Sputnik: You touched upon it there. What impact will this roadmap have on not just the hospitality sector and the economy, but society as a whole?

Michael Swadling: So I think that's really positive. We've not had hope, frankly, for a year now. But in terms of hospitality in terms of industries. They're sitting here in February, infection rates and death are thankfully dropping through the floor on this. We've got a sunny day, the world is open. And people are meeting outside, but they can't meet in a pub, they can't go for a meal. And the government has delayed that for more and more weeks, the government is barely keeping up with reality here, banning and delaying the opening up of the economy. It's just another hurt if you like, put on cafes, restaurants, pubs, even little takeaway shops. The government seems to think people are still listening to them, people are not, you see it all around you, that the following of the rules is scant at best.

Britain's Prime Minister Boris Johnson leaves Downing Street in London - Sputnik International, 1920, 22.02.2021
Boris Johnson's Roadmap Out of COVID-19 Lockdown: What Does it Mean for You?

Sputnik: Matt Hancock has warned that everybody needs to play their role if we were to come out of lockdown. What are your thoughts on this statement? And do you think the general public has done enough?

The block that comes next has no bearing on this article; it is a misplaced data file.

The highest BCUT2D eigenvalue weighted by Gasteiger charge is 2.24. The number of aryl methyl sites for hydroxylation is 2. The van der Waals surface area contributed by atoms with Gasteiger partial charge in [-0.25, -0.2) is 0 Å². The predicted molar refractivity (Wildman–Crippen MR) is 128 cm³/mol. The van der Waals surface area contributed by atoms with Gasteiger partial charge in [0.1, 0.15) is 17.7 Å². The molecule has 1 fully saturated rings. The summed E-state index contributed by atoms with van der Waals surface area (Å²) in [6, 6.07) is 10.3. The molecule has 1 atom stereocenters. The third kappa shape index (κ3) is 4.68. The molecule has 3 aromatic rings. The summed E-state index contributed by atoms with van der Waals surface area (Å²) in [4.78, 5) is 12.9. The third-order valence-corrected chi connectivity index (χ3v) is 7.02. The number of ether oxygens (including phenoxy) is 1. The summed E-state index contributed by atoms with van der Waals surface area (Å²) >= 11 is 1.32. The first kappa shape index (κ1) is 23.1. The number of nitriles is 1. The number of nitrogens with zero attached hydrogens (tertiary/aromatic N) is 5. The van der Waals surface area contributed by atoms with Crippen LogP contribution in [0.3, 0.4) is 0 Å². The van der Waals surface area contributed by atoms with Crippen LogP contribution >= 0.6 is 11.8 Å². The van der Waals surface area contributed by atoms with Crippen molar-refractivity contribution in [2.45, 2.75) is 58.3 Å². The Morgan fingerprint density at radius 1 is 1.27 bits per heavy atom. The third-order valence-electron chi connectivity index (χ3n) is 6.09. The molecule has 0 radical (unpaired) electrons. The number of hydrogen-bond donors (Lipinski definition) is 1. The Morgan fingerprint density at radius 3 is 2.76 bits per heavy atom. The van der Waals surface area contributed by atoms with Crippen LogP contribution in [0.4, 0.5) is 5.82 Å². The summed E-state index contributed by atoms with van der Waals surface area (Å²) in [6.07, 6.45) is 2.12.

Michael Swadling: Who the hell is Matt Hancock, Boris, or anyone in Parliament to tell us we can't see our family, to tell us we can't go outside our own homes to a public square. To tell us we can't run our own businesses. This is something we used to be proud to call a free country, this regime has come along and changed that. So when they say you're not doing enough, they're threatening us. You've got to keep following the rules, sod their rules, their rules are not the rules of a free nation. And people have to make their own sensible judgments against that. Now, you know, we've had a pandemic, it made sense to shield vulnerable people, to not spend a lot of time socialising. Absolutely right. Meet outside rather than inside. That's fine, but people should have been free to make those choices, not have them imposed by this terrible government that has destroyed our economy and taken our freedoms for the past year. And people should actively take on what they want to do and not feel that they're living in a country where you have to show your papers and prove to the police where you can and can't go. That's not Britain. That isn't what a free nation does.